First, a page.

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quixand
08/29/2008, 09:20 AM
So I'm not a plumber.

http://img172.imageshack.us/img172/5963/img3308id1.jpg

Closest bulkhead is a 1" fitted one, with a screener attached inside the tank. This is my out to sump.
Furthest away is a 1" slip bulkhead. This is my return.

I plan on running a flex hose from the sump pump to a T, with a ball valve back to the sump ( to control return flow ) then continue on to the return on the DT up to a 90 degree elbow and in. Inside I'll probably use some loc-line with a flare nozzle. So I "think" I got that right so far, if not, please enlighten me.

The "out" to the sump is what is confusing me however. I currently have a mpt nipple screwed into the bulkhead, connected to a fitted 90 degree elbow with a slip fitting on the down end.

Do I use PVC all the way to the sump? Or do I use flex?
Do I use a T at the bulkhead with a drilled endcap instead of the elbow ala a Durso?
Pvc all the way down to a 45 degree and into the sump?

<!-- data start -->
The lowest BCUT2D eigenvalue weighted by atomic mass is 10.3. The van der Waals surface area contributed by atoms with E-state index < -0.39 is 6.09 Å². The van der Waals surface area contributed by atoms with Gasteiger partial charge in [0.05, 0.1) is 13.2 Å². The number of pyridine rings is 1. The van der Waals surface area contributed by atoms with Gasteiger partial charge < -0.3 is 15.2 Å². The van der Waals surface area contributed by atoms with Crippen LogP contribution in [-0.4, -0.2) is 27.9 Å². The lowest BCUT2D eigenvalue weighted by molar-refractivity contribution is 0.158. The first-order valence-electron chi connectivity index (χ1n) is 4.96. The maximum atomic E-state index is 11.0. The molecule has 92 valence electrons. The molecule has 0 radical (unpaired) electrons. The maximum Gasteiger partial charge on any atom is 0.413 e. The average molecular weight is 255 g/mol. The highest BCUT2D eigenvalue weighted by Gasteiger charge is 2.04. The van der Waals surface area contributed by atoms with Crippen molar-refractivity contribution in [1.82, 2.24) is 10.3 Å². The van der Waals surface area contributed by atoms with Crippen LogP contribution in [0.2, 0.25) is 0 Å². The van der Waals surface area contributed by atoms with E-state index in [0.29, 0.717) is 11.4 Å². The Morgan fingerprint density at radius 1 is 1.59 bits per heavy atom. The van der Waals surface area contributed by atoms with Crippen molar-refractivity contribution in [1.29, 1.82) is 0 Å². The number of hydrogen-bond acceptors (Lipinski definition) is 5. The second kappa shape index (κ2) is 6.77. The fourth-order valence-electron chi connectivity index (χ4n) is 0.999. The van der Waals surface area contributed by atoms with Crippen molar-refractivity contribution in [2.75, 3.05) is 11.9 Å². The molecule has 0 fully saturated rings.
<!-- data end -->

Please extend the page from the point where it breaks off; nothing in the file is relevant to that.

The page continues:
I'd also like to throw in a ball valve here to adjust the flow leaving the tank as well.

Help!

rick rottet
08/29/2008, 11:46 AM
what you have for the return will work. it isnt necessary to put a T to put excess flow back to the sump, the valve will control the return flow by itself, but there isnt anything wrong with putting the T in there either. that would be good for future use if you ever decide to add something that needs some water supply (another fuge, a bigger return pump with a second pipe...)

whether you use flex or hard PVC for the drain to the sump is purely a matter of personal preference. i like hard pipe myself, but many people prefer flex. if you use flex, it is only one glue joint at the 90 from the display tank, just be sure to cut it long enough to sit well down inside the sump so it doesnt have a chance to fall out. if you use hard pipe, it is 3 glue joints and yes, you run pipe down to the sump and 45 degree elbow into the sump (and likely another short piece of pipe after the 45 to get into the sump). i like the standpipe for the drain (the T with a drilled endcap).